Multiplayer has various levels of function. Most of the time I've tried it, nobody has a mic. The one time I connected with someone, we actually had to connect through steam and I replied to his speech via Uplay (I don't have a mic). This was very clunky because Uplay wouldn't let me make a call without some kind of input device. Or something. I don't know. Itís an awful system. The rest of the time, each multiplayer match turns into this madhouse of combat. Without coordination, without any way to talk to these people in-game via text, stealth is thrown out the window. Within seconds of being given control of our characters, inevitably I see my screen blink red and combat has begun with my teammates. So the promotional videos of all those coordinated attacks? Doesn't happen. Good idea in theory but I don't believe it's working as intended.

Am I forgetting something? Oh yes. The microtransaction function. Twenty-plus hours of game time and I've barely looked at it twice. Complain all you want but it's actually very, very easy to ignore. I still don't even know how to "get" more "Helix" points if I wanted to.

PROS:

-Combat is given some more complexity. Youíre no longer a powerhouse by Act 2 of the game. You can't one-shot counter. Enemies seem to be aware of this and will take advantage. It forces a player to pay attention, and I love this.
-Gear is varied and fun to mix, match, and experiment with.
-Boss fights are more interesting than punching a fat man to death.

CONS:

-Glitches still present, just depends on your level of patience.
-Framerate drops is an issue for absolutely everyone and probably isn't our computers. It's probably on Ubi's end.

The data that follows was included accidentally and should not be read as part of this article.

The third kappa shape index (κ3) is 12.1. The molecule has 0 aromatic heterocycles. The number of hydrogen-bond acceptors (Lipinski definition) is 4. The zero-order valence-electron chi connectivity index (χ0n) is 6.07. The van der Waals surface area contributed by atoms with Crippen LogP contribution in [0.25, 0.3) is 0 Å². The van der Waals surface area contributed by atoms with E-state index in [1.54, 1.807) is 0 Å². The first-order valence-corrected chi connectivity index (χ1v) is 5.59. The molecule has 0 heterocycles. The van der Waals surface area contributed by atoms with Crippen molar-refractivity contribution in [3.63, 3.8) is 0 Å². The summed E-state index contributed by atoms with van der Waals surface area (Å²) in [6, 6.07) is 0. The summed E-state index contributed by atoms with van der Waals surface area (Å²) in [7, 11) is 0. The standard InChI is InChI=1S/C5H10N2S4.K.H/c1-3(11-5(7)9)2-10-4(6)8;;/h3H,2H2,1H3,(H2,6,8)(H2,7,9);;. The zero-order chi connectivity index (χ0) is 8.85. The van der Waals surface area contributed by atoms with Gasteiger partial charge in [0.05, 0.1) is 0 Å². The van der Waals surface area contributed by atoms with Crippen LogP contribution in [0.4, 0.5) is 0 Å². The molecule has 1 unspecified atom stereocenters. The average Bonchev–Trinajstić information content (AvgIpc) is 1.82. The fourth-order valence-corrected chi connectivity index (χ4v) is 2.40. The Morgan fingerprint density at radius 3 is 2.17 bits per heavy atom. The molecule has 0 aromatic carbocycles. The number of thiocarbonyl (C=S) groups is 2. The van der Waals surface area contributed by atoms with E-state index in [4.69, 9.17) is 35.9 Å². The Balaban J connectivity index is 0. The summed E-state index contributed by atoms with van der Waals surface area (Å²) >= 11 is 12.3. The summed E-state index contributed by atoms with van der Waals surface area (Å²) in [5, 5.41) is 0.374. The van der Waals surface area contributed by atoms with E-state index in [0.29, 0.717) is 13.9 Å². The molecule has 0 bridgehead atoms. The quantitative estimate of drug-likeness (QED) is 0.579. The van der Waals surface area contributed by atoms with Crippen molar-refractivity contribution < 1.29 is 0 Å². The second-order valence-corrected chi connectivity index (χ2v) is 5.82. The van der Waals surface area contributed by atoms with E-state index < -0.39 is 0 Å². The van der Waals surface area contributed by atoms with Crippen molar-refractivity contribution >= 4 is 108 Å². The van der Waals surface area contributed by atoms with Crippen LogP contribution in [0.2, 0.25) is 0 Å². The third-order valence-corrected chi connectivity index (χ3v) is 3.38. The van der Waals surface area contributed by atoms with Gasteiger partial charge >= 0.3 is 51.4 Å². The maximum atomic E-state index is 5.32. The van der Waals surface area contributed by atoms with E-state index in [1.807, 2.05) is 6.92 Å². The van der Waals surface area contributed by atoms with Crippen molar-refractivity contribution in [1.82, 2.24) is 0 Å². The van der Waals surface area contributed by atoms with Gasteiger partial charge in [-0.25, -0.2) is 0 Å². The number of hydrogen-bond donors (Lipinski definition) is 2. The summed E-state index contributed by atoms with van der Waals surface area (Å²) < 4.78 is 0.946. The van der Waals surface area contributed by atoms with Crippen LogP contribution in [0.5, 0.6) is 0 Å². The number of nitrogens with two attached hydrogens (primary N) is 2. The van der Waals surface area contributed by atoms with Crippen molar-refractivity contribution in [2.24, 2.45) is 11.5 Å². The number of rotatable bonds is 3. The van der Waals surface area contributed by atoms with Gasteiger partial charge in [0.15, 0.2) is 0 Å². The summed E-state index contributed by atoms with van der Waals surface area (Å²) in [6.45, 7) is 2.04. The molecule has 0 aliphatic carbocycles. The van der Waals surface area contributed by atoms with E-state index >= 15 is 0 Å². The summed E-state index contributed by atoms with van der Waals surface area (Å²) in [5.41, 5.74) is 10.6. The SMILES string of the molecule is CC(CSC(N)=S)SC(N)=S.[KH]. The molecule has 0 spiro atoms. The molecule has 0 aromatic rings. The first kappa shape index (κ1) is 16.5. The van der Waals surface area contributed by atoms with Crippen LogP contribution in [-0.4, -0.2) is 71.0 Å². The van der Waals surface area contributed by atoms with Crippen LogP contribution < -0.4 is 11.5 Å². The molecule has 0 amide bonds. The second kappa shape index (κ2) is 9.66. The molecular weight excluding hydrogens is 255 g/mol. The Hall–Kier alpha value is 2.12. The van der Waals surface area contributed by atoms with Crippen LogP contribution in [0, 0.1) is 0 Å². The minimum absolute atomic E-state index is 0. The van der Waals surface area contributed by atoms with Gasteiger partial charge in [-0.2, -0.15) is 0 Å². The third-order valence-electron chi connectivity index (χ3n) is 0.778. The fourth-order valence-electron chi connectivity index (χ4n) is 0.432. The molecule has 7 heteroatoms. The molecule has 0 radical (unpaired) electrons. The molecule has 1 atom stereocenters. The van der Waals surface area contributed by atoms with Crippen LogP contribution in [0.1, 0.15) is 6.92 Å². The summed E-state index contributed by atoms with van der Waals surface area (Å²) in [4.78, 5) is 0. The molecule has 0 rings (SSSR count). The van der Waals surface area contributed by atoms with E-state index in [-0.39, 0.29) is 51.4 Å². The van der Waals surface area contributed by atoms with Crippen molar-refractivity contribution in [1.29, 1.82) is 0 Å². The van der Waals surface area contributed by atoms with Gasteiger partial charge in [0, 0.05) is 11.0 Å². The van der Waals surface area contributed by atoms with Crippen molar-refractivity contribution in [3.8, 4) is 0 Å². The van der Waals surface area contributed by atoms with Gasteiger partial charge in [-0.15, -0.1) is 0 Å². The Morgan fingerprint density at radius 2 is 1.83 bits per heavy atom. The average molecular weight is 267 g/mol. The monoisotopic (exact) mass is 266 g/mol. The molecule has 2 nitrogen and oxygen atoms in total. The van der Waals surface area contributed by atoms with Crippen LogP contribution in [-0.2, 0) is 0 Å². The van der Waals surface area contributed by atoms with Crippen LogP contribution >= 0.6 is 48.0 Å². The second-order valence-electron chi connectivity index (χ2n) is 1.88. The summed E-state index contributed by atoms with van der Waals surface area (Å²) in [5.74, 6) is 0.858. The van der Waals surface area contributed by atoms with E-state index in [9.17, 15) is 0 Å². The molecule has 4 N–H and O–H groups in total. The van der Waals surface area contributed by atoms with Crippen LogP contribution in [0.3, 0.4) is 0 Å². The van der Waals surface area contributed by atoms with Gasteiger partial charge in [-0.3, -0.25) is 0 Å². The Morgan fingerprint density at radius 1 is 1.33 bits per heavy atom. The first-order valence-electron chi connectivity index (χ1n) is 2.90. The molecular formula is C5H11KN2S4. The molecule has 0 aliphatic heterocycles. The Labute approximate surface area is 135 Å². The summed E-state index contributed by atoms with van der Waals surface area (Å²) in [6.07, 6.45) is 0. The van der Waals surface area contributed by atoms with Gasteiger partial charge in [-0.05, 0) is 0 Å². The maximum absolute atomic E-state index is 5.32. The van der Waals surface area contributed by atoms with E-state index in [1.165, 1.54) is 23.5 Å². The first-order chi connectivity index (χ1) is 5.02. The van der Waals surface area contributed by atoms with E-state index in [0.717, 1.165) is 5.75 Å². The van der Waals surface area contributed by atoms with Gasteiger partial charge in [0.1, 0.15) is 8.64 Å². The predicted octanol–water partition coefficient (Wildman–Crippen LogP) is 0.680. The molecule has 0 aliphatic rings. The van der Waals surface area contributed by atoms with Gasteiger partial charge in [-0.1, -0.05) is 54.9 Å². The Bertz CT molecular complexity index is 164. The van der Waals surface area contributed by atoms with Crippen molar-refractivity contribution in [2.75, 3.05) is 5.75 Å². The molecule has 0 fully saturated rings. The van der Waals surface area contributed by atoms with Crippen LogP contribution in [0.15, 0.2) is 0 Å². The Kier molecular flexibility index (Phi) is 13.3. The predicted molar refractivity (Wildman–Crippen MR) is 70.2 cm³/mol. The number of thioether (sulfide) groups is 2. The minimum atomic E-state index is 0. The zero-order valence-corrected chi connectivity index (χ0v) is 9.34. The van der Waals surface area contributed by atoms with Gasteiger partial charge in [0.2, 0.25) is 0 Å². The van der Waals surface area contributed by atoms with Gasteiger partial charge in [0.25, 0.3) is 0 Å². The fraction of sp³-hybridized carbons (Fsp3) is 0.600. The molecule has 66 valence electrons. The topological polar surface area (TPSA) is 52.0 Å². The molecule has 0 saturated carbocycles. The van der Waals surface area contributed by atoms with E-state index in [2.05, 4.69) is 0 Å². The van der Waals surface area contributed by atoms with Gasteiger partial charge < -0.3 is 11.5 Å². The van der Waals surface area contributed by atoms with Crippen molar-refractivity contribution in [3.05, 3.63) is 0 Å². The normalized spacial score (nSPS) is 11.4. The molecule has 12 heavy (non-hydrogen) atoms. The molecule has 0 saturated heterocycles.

-Map is a bit of a spam of icons.
-Multiplayer is doable, but lack of coordination turns every single mission into pure combat and nothing else.

MIXED:

-Blue chests can only be opened with some cell phone App.
-Microtransactions exist, but are easily ignored.
-Arno is fairly forgettable as a protagonist. There are side characters I care more about than him. (Elise, for example).
-Areas have difficulty gates. Normally in this series (and other games), I'd prioritize exploring and nabbing all those towers to open up my map. This got me killed a few times as a fledgling assassin when 5-star enemies started to one-shot me with their spears. I'm not sure how I feel about this, other than "Mixed", thus this section.

Beyond the messy launch and bad business practices from Ubisoft, this isn't that bad an installment to this franchise. It just depends on your threshold of patience and how easy you can ignore a few of the problems.

3/5

Zydrate's avatar
Community review by Zydrate (June 26, 2016)

Zydrate is most active on Steam and Tumblr.